The Passion of the Christ

| March 1, 2004

The following review is not a social commentary on the various issues that are evident in Mel Gibson’s The Passion of the Christ; if you are interested in that sort of thing, check your local news station. This film is an interpretation of the last 12 hours of Jesus Christ’s life, involving his capture, torture, and eventual death. Personally, The Passion of the Christ was the most troubling film that I have ever seen, it stayed with me for several days after I left the theater, the images seemingly scoured into my mind.
From the beginning of the film, I was able to see that Gibson wanted the audience to take notice of Christ’s conflict and suffering. The film opens with Christ (Jim Caviziel) in the Garden of Gethsemane, appearing scared and sickly, as he knows that the time has come for him to take on the burden of humanities countless sins. This is also where Gibson’s interpretation begins, as we are introduced to an androgynous Satan, who questions Christ’s ability to carry such a large burden. This opening sequence was indeed interesting, but it was almost like a well-made horror film; I expected to see the devil’s eyes turn red and fire burst in every direction.
Once Jesus is brought before the Priests of the Sanhedrin, he knows that his suffering is about to begin. High Priest Caiaphas (Mattia Sbragia) is portrayed as a sinister man who will stop at nothing until Jesus is dead. It is at this point that Gibson gives the audience the first of a series of flashbacks that depict Jesus as a benevolent teacher. Unfortunately, these flashbacks are rather minimal; I never got a good sense of why Jesus was so threatening to those that wished him harm. As a practicing Jew, I do not know much about the history of Christ and I left the film with a better understanding of his suffering, not his teachings. I felt that Mel Gibson made this film with little consideration for people who do not know about Jesus Christ, in essence, this made me slightly detached from the film.
The Passion of the Christ is at its most gripping when the priests bring Jesus before the Roman Governor Pontius Pilate in hopes of securing his execution. Gibson paints Pilate as a sympathetic character that is forced to put Christ to death by the mob of angry Jews. I do not know if this is true or not, but that is irrelevant, this is Gibson’s interpretation and the audience is captive in that regard. The gore begins as Pilate agrees to have Christ scourged but not crucified. This torture scene is perhaps the most gruesome piece of cinema that I have witnessed. Each time Christ was struck with a new device, I felt my body quiver–it was rather tough to deal with. The Romans are portrayed as mindless sheep that enjoy beating Jesus to a bloody pulp. The violence continues as Jesus, carrying the cross to Golgotha, is beaten beyond recognition and can hardly go on. At this point Gibson shows us a sympathetic Jew in the form of Simon. Simon stands up to the brutal Romans, and helps Jesus carry the cross. I thought this was an interesting scene because it shows Jesus in the waning moments of his life, that his sacrifice is not being made in vain. As Jesus is nailed to the cross, Gibson uses slow motion to intensify the effect of the scene. Several more unnecessary pieces of torture that take place during this time do not merit further discussion. I felt that the message of the film got lost at times, due to the overwhelming amount of blood and torture. Perhaps this was Gibson’s intention, but I think he could have minimized the horrific images presented throughout.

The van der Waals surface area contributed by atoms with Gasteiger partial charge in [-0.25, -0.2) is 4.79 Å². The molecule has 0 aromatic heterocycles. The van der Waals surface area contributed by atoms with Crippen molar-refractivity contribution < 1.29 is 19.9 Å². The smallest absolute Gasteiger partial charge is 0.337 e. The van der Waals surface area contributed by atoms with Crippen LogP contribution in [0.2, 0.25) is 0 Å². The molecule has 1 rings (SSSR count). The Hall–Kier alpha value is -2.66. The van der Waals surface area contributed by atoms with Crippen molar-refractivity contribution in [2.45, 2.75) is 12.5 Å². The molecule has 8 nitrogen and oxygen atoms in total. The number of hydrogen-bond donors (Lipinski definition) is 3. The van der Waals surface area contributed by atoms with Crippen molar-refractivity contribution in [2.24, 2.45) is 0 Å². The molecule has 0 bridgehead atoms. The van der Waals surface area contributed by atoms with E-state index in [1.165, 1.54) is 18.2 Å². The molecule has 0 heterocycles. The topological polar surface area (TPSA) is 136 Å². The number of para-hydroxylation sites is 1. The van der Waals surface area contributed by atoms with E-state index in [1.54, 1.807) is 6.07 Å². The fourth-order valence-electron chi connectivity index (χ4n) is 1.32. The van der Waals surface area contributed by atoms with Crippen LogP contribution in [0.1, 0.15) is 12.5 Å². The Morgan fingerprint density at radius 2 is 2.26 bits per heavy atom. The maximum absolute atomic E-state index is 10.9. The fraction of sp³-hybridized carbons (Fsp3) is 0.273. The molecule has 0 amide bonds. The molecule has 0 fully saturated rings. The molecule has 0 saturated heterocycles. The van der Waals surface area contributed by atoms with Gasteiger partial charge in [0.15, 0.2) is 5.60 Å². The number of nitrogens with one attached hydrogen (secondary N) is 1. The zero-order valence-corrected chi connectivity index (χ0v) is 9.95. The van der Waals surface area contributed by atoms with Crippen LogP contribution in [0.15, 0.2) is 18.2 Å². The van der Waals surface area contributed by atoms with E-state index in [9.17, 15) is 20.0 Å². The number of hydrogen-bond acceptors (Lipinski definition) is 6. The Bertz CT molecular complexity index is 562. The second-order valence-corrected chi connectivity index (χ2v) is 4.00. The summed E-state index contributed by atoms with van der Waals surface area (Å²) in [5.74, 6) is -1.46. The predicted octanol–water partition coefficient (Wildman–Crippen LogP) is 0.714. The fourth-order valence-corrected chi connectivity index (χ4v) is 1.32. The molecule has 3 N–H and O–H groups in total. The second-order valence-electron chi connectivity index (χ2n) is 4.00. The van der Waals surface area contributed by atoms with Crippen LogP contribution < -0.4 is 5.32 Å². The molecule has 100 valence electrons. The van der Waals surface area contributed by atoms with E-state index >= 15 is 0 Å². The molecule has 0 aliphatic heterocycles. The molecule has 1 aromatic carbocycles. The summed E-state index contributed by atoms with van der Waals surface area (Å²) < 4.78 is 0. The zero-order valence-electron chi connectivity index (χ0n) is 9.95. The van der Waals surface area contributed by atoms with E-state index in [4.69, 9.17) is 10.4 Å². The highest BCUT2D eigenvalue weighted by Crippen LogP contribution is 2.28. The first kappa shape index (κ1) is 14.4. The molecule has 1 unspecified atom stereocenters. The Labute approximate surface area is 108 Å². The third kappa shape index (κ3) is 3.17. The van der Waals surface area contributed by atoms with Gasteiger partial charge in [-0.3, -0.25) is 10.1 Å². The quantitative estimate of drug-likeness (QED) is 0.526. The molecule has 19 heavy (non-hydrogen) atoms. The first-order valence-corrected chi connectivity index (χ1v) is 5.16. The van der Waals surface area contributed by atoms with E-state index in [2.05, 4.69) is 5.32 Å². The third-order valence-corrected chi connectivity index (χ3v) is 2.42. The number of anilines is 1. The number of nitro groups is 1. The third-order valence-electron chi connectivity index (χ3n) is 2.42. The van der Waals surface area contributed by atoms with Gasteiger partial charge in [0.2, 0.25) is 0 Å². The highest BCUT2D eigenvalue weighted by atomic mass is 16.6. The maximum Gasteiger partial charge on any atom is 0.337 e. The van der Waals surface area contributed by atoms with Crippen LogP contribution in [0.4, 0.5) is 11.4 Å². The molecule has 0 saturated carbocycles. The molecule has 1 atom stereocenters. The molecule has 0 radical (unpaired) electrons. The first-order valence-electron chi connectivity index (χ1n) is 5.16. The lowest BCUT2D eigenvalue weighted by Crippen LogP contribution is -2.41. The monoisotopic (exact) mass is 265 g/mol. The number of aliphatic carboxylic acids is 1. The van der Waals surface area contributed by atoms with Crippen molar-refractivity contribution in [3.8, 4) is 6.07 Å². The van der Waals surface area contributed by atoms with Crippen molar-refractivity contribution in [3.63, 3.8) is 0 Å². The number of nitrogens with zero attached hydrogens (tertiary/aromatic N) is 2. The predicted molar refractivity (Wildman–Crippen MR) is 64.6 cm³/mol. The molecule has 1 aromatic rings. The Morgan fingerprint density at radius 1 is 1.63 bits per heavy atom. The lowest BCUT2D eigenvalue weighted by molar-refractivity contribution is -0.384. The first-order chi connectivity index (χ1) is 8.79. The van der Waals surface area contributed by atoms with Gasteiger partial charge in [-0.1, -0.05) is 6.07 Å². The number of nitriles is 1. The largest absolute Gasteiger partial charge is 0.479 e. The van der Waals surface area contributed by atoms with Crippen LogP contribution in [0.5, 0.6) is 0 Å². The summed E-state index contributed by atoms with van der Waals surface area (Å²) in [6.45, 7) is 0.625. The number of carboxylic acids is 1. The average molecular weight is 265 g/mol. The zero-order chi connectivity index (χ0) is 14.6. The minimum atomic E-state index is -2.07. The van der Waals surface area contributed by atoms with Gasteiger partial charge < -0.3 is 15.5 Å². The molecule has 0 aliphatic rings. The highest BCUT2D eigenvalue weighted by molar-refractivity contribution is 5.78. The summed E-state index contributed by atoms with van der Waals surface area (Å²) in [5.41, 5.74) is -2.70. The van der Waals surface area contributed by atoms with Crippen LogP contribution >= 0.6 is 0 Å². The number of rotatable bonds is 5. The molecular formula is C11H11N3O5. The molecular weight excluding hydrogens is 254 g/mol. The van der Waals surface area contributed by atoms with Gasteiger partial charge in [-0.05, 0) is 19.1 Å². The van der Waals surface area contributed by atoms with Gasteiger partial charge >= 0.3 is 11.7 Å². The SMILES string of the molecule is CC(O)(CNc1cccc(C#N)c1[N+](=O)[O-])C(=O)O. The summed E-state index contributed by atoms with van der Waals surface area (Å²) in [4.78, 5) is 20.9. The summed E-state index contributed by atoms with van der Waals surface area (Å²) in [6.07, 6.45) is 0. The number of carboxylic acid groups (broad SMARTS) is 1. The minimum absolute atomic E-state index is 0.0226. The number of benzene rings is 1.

Mel Gibson’s The Passion of the Christ is a powerful, beautifully shot film, but as I left the theater, I could not help but think that he went a little too far. Certainly, it would have been possible for Gibson to stem his fascination with torture i.e. Braveheart, and The Patriot, to make a film that showed Christ’s suffering interspersed with his obvious love of peace and humanity. Controversies aside, this is an interesting film that does have a positive message buried beneath Gibson’s masochistic vision. I hope that the film will spark a dialogue of tolerance as opposed to anger and prejudice.

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